Again, we are faced with the paradox of Mark telling us about Jesus telling his disciples not to tell anyone about Him. This time, Jesus has asked them the misleadingly simple question: Who do you say that I am?
Predictably enough, if we have followed Mark's portrayal of the disciples so far, they come up with all the wrong answers. Finally, Peter seems to get it right, when he proclaims that Jesus is the Christ. This is where Jesus tells them all to keep his identity secret.
And well He might, since the next paragraph shows how little the disciples understand even when they know that He is the Christ. They are clearly expecting a very different Christ - that is, a very different Messiah, since 'Christ' is simply the Greek translation of that Hebrew word - from the suffering servant that Jesus depicts. Even when he plainly predicts His execution and resurrection, the disciples cannot or will not believe it. And so, those famously harsh words to Peter: Get thee behind me, Satan!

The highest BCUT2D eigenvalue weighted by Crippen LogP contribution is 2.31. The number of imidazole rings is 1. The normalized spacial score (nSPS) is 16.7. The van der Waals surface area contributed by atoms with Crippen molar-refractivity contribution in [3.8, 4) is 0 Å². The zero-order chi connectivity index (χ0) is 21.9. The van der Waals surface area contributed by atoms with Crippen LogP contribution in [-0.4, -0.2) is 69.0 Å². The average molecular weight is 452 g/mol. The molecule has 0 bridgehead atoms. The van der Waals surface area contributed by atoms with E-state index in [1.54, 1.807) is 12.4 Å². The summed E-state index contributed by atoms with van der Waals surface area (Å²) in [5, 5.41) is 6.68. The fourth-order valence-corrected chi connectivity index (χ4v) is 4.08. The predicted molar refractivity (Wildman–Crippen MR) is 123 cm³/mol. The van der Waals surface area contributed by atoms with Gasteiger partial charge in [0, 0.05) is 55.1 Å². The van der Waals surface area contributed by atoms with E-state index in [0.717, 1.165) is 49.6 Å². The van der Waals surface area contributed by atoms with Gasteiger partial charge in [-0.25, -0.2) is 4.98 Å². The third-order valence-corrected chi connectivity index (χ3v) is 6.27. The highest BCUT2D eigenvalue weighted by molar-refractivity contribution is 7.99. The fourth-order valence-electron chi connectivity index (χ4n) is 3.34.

But this is not just a matter for the disciples of yore. It should come as no surprise that so many people even now cannot or will not accept the kind of Messiah that Jesus is, and the kind of God that He has revealed Himself to be. Christians have been mocked and persecuted for their crucified God from the outset. This is why, in the early Church, this great mystery of our faith - that Christ has died, is risen, and will come again - was revealed only to the baptised and confirmed initiates, and even then not in words. Everyone else was ejected the church after the readings from Scripture, leaving only the faithful to participate in that mystical action by which Christ revealed Himself more intimately than words could express: the sacrifice of the Eucharist.
So let us come to Mass this week in deep gratitude for the privilege of knowing Christ for who He really is, consuming Him as He consumes us in the depths of His self-giving love.